Catholicism in Switzerland
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Nicolas of Flue

Canonized on 15 May 1947, Nicolas of Flue, also known as Brother Klaus, hermit and mystic of Obwalden, became known to Confederates over the years as one of the noblest patriotic figures, in the fashion of a "national saint".

The majority in Switzerland with over three million partisans, the Roman Catholic Church is obviously well represented in this country.

The beginnings
Christianity very quickly penetrated into Switzerland via the merchants and Roman soldiers. The earliest trace of Christian life in Switzerland dates back to the decline of the Roman empire: in 377, Pontius Asclepiodotus, Roman prefect of Sion, had an inscription containing the monogram of the Christ engraved on a renovated official building. From this we can deduce that the population of Sion, from the first half of the fourth century, was primarily Christian.

Geneva, Martigny and Coire were the first bishoprics, but Christianization did not truly begin until the Middle Ages, due in particular to the wandering Irish and Scottish monks such as Gall, Ursicinus, Germanus, Romanus, Fintan, Pirmin and Colombanus junior.

The spread
A second wave of spiritual influence mostly came from monasteries and convents. The abbeys of St Maurice - the oldest monastery in Europe, continually occupied for 1,700 years - and Einsiedeln are the two gems of Swiss Catholicism, in addition to the Abbey of St Gallen, one of the main centers of Western culture from the ninth to the twelfth centuries. The poetry, illumination, history and sacred music of this era were widely encouraged by the monastery, the adjoining school and the library of St Gallen.

The Reformation and decline of Catholicism
The Protestant Reformation in the sixteenth century completely changed the religious landscape of Switzerland. Most of the well-to-do rural counties and cities, which were later to become industrialized, and even the Catholic strongholds like the canton of St Gallen, embraced the new religion. The five essentially country and alpine cantons and only three urban cantons (Lucerne, Fribourg, Solothurn) persevered with the Catholic faith. Catholic Switzerland now represented only 40% of the population and could not resist in the face of the economic and cultural hegemony of Protestant Switzerland.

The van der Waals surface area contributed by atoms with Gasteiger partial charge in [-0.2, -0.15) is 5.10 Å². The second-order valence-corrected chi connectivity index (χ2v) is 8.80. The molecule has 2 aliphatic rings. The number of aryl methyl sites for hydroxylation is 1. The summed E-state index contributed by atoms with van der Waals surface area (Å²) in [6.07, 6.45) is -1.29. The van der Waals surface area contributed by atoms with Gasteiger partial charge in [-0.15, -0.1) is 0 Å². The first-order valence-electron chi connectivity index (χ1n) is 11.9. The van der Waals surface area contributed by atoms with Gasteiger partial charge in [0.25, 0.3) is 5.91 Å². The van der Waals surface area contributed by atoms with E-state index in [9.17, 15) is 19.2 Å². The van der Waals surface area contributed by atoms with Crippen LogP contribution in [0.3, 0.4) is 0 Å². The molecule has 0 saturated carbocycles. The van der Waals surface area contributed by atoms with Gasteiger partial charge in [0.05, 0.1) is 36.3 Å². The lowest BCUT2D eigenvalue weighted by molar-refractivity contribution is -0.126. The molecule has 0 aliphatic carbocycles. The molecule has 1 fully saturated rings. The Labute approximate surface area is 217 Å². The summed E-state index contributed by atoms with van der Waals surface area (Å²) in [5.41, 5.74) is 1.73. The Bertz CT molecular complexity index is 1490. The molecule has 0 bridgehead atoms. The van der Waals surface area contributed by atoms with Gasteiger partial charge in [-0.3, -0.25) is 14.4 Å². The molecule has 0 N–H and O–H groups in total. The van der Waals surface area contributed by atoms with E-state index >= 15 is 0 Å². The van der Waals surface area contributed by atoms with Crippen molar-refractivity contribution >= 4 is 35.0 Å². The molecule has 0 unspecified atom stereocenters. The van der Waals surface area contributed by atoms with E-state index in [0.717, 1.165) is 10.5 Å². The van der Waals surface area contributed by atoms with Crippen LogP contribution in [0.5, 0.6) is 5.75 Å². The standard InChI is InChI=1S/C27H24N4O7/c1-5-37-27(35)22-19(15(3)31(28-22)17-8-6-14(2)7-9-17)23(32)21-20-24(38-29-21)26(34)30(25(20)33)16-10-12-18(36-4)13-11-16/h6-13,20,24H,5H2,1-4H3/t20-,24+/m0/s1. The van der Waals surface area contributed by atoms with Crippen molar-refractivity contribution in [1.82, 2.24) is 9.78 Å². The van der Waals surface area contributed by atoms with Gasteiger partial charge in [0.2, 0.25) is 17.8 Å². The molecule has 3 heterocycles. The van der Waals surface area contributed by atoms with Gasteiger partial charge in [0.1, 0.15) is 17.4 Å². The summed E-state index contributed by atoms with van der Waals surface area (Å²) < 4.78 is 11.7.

The Catholic cantons, hostile to the creation of a centralized federal State, could not oppose the new political ideas of the more industrialized Protestant cantons. The new constitution making Switzerland a federal state in 1848 was the work of the Protestants. All the same, large concessions were granted to the Catholics.

In the years to follow, however, Catholic loyalty to the State was called into question. This anti-Catholic climate would materialize in laws hostile to the Church (expulsion of Jesuits, interdiction to create new monasteries) and resulted, at the end of the nineteenth century, in a veritable "KulturKampf" in the cantons of Bern, Solothurn and Geneva.

Subsequently, Catholicism experienced a remarkable blossoming with the melding of its own powers. The different orders - Benedictines, Capuchins, Société des Missions, women’s communities – enjoyed an unexpected and rapid expansion. The creation of the Catholic Peoples’ Party in 1894, which became the Christian Democratic Party in 1970, provided access to federal politics, which was, until then, the exclusive domain of the radical Protestants.

Leading religion in Switzerland... due to immigration
Today, Roman Catholicism has regained its predominant position. Three million Catholics, i.e. 46% of the population, are present in all the cantons. The Catholic Church benefited from a strong immigration wave from Southern Europe in the seventies. In 1970, 50% of the population was Catholic. This figure has lowered by reason of the new religious streams in Switzerland (Muslim, Orthodox, etc.). In 1990, 736,000 Roman Catholics were of foreign nationality, or, one out of four Catholics. This rate is significantly higher than what can be observed for the Protestant group (only 140,000 are of foreign nationality, i.e. 3.2% of Protestants). Parallel to this, it is observed that there are many more Catholics in the under 40-age range. The stronger presence of foreigners among Catholics clearly influences these differences. Catholics are the majority in the rural cantons and in cities that experienced a high level of immigration from Southern Europe in the seventies.



Jean XXIII English Language Roman Catholic Church
ch. Adolphe-Pasteur 35
1209 Geneva
Tel. (022) 733 04 83
Fax (022) 919 19 39
Römisch-Katholische Basel
Katholische Erwachsenenbildung
Leonhardsstr. 45
4051 Basle
Tel. (061) 271 17 19

Roman Catholic Church

rue de la Chapelle 3
2400 Le Locle
Tel. (032) 931 11 86

Roman Catholic Kirche Nationale in the canton of Bern 
rue de la Plänke (Plänkestr.) 20
2502 Biel/Bienne
Tel. (032) 322 47 22
Fax (032) 322 53 42
Roman Catholic Church

rue de l'Eglise 5
1870 Monthey
Tel. (024) 471 38 46

Roman Catholic Church
rue St-Hubert 4
2340 Noirmont, Le
Tel. (032) 953 11 45

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